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Star Trek: Legacy Review

Greg_Damiano By:
Greg_Damiano
12/21/06
PRINTER FRIENDLY VERSION
EMAIL TO A FRIEND
GENRE  
PLAYERS  
PUBLISHER Bethesda 
DEVELOPER Mad Doc 
RELEASE DATE  
E10+ Contains Fantasy Violence, Mild Language

What do these ratings mean?

A faint signal.

Take two of the toughest story lines to tell in Star Trek - one about exploring the unknown, and the other about the nigh-invincible Borg - execute them both at once, and you’ve got the recipe for Star Trek: Legacy. There are plenty of terrible episodes which spend only an hour on either subject, so imagine trying to weave such a tale over twenty hours.

I am at least pleased to report that Star Trek: Legacy does a fine job juggling Star Trek’s nastiest bad guys and a bundle of key moments from the show’s continuity. Bethseda’s biggest Trek game of the year is a great presentation, but the experience stalls pretty badly as the fancy lights and sounds give out under weak missions and writing.
 
click to enlargeLegacy takes place over the course of two hundred years, as the captains of the five television shows investigate the origins of the Borg. You take a flagship like the Enterprise and three ships of your choice through twenty seven combat missions, pausing only to buy the newest ships between battles.
 
The list of playable ships is impressive, spanning everything from lowly science vessels to sleek gunboats. Brand-new alien ships look a little fugly, and every ship feels fairly similar, but it looks like Mad Doc has provided every major vessel from the past forty years and then some.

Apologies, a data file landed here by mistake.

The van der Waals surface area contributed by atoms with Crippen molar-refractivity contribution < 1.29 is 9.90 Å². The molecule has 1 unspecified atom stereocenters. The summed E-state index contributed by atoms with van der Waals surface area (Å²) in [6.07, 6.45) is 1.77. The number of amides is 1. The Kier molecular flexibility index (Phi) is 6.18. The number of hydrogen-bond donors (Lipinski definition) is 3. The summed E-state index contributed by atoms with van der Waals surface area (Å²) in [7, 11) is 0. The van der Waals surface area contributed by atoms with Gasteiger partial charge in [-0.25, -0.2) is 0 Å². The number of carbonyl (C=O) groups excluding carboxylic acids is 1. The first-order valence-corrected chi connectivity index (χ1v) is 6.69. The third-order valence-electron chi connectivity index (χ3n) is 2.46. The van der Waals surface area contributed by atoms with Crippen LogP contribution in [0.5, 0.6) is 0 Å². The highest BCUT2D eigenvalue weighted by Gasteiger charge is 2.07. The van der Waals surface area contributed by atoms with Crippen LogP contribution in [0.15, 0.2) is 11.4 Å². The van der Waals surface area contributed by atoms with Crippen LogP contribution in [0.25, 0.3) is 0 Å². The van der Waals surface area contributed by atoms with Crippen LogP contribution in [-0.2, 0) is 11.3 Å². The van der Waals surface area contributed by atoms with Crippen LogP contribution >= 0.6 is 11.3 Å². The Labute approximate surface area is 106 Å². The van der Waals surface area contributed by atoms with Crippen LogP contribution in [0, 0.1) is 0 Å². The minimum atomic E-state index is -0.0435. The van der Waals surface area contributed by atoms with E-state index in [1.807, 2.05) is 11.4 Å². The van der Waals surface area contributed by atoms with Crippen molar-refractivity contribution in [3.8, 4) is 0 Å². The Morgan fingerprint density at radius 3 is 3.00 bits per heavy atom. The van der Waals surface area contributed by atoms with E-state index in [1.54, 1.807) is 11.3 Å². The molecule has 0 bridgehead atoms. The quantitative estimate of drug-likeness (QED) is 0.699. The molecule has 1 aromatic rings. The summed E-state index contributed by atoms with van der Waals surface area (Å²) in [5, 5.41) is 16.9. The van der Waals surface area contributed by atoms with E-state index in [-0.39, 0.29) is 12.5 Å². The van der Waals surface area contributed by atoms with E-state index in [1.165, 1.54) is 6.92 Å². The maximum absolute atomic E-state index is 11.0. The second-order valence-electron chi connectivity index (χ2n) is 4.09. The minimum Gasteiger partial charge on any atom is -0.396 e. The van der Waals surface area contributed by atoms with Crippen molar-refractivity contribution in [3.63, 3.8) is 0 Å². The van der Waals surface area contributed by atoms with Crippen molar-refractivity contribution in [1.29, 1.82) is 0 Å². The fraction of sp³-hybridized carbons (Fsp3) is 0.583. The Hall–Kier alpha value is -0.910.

As expected, Legacy boasts the best graphics and audio of Bethesda’s recent Star Trek titles. Every inch of the space backdrop appears to be covered in some hand-painted detail; when the hull plating gets chipped off your spaceship, you can see the deck-by-deck cutaway underneath, and the game is topped off with great-looking warp speed and explosion effects. The only ugliness occurs when a large object blows up; space stations and ships like the Borg Cube implode into giant laughable chunks.
 
Star talent like William Shatner and Patrick Stewart have recorded some exceptional voice acting, but what could they have thought about the amateurish script? Esteemed Trek scribe D.C. Fontana manages to keep the overall story on track, but the terrible jokes and insurmountable techno-nonsense will have you on the mute button within the first minute of play (no joke). A few scenes are so poorly written that only hardcore Trek fans will understand what’s happening.
 
click to enlargeYou can command your ships on the overhead map screen, but the real game happens when you take the helm: navigation feels extremely natural, though special orders are awkwardly spread across the keyboard. The mouse wheel makes a cool throttle button, but targeting and the awkward point-and-click elements feel strange and conflicted. At least Legacy doesn’t let you haphazardly fly into obstacles or fire on your teammates.